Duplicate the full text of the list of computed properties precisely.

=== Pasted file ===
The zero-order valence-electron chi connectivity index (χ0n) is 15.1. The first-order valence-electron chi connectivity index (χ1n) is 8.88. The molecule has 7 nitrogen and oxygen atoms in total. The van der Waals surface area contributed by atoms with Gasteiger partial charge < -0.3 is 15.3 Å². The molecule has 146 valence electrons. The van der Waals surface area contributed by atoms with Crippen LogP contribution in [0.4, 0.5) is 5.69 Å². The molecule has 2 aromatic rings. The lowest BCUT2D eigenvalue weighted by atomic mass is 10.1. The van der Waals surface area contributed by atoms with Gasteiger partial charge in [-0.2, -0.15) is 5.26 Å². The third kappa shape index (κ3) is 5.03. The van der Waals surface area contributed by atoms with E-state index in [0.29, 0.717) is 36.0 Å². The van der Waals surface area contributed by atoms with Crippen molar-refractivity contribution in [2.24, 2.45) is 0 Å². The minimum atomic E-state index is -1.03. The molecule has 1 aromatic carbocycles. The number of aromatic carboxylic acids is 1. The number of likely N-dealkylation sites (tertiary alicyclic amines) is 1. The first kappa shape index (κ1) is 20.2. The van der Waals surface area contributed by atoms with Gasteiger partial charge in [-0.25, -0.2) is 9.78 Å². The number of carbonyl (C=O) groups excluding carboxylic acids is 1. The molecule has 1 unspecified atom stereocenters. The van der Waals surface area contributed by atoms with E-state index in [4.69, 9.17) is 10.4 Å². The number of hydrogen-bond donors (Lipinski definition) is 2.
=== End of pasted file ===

The zero-order valence-electron chi connectivity index (χ0n) is 15.1. The first-order valence-electron chi connectivity index (χ1n) is 8.88. The molecule has 7 nitrogen and oxygen atoms in total. The van der Waals surface area contributed by atoms with Gasteiger partial charge < -0.3 is 15.3 Å². The molecule has 146 valence electrons. The van der Waals surface area contributed by atoms with Crippen LogP contribution in [0.4, 0.5) is 5.69 Å². The molecule has 2 aromatic rings. The lowest BCUT2D eigenvalue weighted by atomic mass is 10.1. The van der Waals surface area contributed by atoms with Gasteiger partial charge in [-0.2, -0.15) is 5.26 Å². The third kappa shape index (κ3) is 5.03. The van der Waals surface area contributed by atoms with E-state index in [0.29, 0.717) is 36.0 Å². The van der Waals surface area contributed by atoms with Crippen molar-refractivity contribution in [2.24, 2.45) is 0 Å². The minimum atomic E-state index is -1.03. The molecule has 1 aromatic carbocycles. The number of aromatic carboxylic acids is 1. The number of likely N-dealkylation sites (tertiary alicyclic amines) is 1. The first kappa shape index (κ1) is 20.2. The van der Waals surface area contributed by atoms with Gasteiger partial charge in [-0.25, -0.2) is 9.78 Å². The number of carbonyl (C=O) groups excluding carboxylic acids is 1. The molecule has 1 unspecified atom stereocenters. The van der Waals surface area contributed by atoms with E-state index in [4.69, 9.17) is 10.4 Å². The number of hydrogen-bond donors (Lipinski definition) is 2.